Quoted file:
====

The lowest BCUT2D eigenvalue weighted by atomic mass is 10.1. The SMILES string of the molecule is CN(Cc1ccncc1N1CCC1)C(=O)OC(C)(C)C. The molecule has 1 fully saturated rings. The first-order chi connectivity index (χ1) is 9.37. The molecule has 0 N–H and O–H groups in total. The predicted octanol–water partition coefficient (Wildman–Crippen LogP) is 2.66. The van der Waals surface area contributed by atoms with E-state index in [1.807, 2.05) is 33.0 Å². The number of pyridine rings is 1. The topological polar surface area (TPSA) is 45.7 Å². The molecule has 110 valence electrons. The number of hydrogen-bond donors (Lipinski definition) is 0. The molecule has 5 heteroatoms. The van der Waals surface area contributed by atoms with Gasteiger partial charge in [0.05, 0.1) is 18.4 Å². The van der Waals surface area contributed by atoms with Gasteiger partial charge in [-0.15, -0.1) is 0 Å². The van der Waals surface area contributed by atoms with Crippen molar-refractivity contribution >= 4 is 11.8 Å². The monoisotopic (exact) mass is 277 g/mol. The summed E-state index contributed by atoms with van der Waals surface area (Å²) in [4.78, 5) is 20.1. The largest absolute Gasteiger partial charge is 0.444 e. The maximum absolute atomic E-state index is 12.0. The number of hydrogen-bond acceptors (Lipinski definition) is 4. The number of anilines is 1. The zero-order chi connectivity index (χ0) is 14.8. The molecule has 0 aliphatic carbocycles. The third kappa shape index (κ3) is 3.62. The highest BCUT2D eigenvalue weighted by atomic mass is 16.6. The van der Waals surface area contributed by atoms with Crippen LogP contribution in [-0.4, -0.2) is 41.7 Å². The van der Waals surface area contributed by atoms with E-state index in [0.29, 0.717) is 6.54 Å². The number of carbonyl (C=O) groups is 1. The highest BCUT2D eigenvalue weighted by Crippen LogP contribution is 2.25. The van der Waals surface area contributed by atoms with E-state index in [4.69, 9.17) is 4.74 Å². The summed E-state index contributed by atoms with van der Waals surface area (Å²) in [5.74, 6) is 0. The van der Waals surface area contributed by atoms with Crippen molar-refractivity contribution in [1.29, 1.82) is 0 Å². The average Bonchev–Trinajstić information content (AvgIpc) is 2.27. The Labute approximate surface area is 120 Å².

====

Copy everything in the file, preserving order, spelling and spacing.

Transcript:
The lowest BCUT2D eigenvalue weighted by atomic mass is 10.1. The SMILES string of the molecule is CN(Cc1ccncc1N1CCC1)C(=O)OC(C)(C)C. The molecule has 1 fully saturated rings. The first-order chi connectivity index (χ1) is 9.37. The molecule has 0 N–H and O–H groups in total. The predicted octanol–water partition coefficient (Wildman–Crippen LogP) is 2.66. The van der Waals surface area contributed by atoms with E-state index in [1.807, 2.05) is 33.0 Å². The number of pyridine rings is 1. The topological polar surface area (TPSA) is 45.7 Å². The molecule has 110 valence electrons. The number of hydrogen-bond donors (Lipinski definition) is 0. The molecule has 5 heteroatoms. The van der Waals surface area contributed by atoms with Gasteiger partial charge in [0.05, 0.1) is 18.4 Å². The van der Waals surface area contributed by atoms with Gasteiger partial charge in [-0.15, -0.1) is 0 Å². The van der Waals surface area contributed by atoms with Crippen molar-refractivity contribution >= 4 is 11.8 Å². The monoisotopic (exact) mass is 277 g/mol. The summed E-state index contributed by atoms with van der Waals surface area (Å²) in [4.78, 5) is 20.1. The largest absolute Gasteiger partial charge is 0.444 e. The maximum absolute atomic E-state index is 12.0. The number of hydrogen-bond acceptors (Lipinski definition) is 4. The number of anilines is 1. The zero-order chi connectivity index (χ0) is 14.8. The molecule has 0 aliphatic carbocycles. The third kappa shape index (κ3) is 3.62. The highest BCUT2D eigenvalue weighted by atomic mass is 16.6. The van der Waals surface area contributed by atoms with Crippen LogP contribution in [-0.4, -0.2) is 41.7 Å². The van der Waals surface area contributed by atoms with E-state index in [0.29, 0.717) is 6.54 Å². The number of carbonyl (C=O) groups is 1. The highest BCUT2D eigenvalue weighted by Crippen LogP contribution is 2.25. The van der Waals surface area contributed by atoms with E-state index in [4.69, 9.17) is 4.74 Å². The summed E-state index contributed by atoms with van der Waals surface area (Å²) in [5.74, 6) is 0. The van der Waals surface area contributed by atoms with Crippen molar-refractivity contribution in [1.29, 1.82) is 0 Å². The average Bonchev–Trinajstić information content (AvgIpc) is 2.27. The Labute approximate surface area is 120 Å².